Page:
Life as a jobbing musician has always been tough, but at least the risk of drowning isn't quite as high these days.
One of the most enduring parts of the whole Titanic story is the image of the small band of musicians who stood on the deck and resolutely played string quartets and hymns to try and calm the terrified passengers until the very end, when the ship disappeared into the icy waters beneath them. One survivor later noted: "Many brave things were done that night, but none were more brave than those done by men playing minute after minute as the ship settled quietly lower and lower in the sea.”
What is not quite as well remembered is the fact that less than two weeks after the ship sank, the families of the musicians were sent bills by the White Star Line demanding payment for the loss of the company uniforms that the men were wearing as they sank to the bottom of the ocean. The ship's owners had just lost an investment costing (adjusted for inflation) 400 million dollars, and while the bodies of its passengers and employees were still being dragged from the frozen North Atlantic, they set about trying to claw back some of that loss by charging a dead violinist five shillings and four pence for his trousers and jacket. Talk about a tough gig.
But if today's online music streaming services ran shipping companies, would their attitude towards musicians be very different? Pete Waterman famously reported that he earned £11 from 154 million YouTube hits of Rick Astley's 'Never Gonna Give You Up', and we almost have to adjust our parameters of language in order to appreciate the dust-like micro-pennies we can expect to 'earn' when thinking about making our music available online. Radiohead's Thom Yorke recently pulled his music from Spotify on the grounds that "new artists get paid fuck all”.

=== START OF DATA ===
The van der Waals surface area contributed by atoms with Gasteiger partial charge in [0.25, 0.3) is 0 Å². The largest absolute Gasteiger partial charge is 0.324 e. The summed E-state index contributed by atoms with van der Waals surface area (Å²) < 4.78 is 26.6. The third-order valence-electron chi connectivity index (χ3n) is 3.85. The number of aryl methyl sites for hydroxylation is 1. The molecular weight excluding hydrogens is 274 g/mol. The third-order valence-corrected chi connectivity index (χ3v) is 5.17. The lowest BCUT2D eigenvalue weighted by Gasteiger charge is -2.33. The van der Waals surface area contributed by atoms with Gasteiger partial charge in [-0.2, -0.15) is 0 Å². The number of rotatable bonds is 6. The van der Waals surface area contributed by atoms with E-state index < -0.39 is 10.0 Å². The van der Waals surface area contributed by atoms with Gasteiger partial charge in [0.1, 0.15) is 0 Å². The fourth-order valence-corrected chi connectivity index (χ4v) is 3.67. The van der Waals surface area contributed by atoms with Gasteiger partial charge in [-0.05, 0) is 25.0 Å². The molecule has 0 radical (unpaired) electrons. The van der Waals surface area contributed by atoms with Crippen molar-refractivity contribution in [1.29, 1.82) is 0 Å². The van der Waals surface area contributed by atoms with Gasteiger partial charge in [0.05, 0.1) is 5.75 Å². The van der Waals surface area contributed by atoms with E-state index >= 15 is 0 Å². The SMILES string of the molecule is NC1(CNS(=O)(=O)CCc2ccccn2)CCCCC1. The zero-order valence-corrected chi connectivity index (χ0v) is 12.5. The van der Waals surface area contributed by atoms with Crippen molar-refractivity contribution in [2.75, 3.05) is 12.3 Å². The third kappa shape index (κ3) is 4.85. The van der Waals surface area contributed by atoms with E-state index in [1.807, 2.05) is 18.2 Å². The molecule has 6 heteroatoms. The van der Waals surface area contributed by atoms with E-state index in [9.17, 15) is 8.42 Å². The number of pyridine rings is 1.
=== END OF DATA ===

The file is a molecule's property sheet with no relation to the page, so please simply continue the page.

Meanwhile, media composers' clients are demanding more and more from us in terms of the rights they want us to assign as part of the deal. Our production budgets are shrinking, and it can be a terrifyingly lonely and arbitrary business. Musicians have it tough, and often we only have ourselves to blame. There are too many of us willing to allow ourselves to be badly treated, so the market does just that.
I'm not suggesting that any of us regularly have to provide a live soundtrack to our own death aboard the sinking of a 46,000-tonne ship on its journey to the ocean floor 12,500 feet below. But some days, it feels that way.
The leader of the Titanic's small orchestra that night was a young hero called Wallace Hartley. In the moments before he slid beneath the waves, he somehow managed to stuff his violin into its case and strap it onto his back. Perhaps this provided extra buoyancy which kept him afloat just a bit longer, because, unlike his other band members, Wallace's body was, in fact, recovered from the sea. It was brought home to Lancashire, and in a fitting tribute, nearly 40,000 people lined the route of his funeral.
Miraculously, his violin survived and was recently auctioned for £900,000.